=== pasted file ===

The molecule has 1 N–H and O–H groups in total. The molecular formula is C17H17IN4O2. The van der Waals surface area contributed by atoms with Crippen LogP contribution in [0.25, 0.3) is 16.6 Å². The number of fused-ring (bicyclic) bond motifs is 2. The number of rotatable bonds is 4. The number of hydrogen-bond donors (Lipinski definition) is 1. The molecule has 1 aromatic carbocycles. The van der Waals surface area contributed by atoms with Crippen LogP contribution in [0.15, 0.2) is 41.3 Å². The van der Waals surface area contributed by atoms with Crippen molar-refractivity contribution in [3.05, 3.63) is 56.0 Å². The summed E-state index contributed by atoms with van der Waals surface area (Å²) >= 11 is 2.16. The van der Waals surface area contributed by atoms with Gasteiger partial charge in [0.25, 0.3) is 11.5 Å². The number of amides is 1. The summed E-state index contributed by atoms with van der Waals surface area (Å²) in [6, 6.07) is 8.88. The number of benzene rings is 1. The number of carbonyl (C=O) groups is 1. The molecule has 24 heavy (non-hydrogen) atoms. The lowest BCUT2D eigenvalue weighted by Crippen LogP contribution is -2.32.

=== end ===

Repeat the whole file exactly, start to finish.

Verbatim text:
The molecule has 1 N–H and O–H groups in total. The molecular formula is C17H17IN4O2. The van der Waals surface area contributed by atoms with Crippen LogP contribution in [0.25, 0.3) is 16.6 Å². The number of fused-ring (bicyclic) bond motifs is 2. The number of rotatable bonds is 4. The number of hydrogen-bond donors (Lipinski definition) is 1. The molecule has 1 aromatic carbocycles. The van der Waals surface area contributed by atoms with Crippen LogP contribution in [0.15, 0.2) is 41.3 Å². The van der Waals surface area contributed by atoms with Crippen molar-refractivity contribution in [3.05, 3.63) is 56.0 Å². The summed E-state index contributed by atoms with van der Waals surface area (Å²) >= 11 is 2.16. The van der Waals surface area contributed by atoms with Gasteiger partial charge in [0.25, 0.3) is 11.5 Å². The number of amides is 1. The summed E-state index contributed by atoms with van der Waals surface area (Å²) in [6, 6.07) is 8.88. The number of benzene rings is 1. The number of carbonyl (C=O) groups is 1. The molecule has 24 heavy (non-hydrogen) atoms. The lowest BCUT2D eigenvalue weighted by Crippen LogP contribution is -2.32.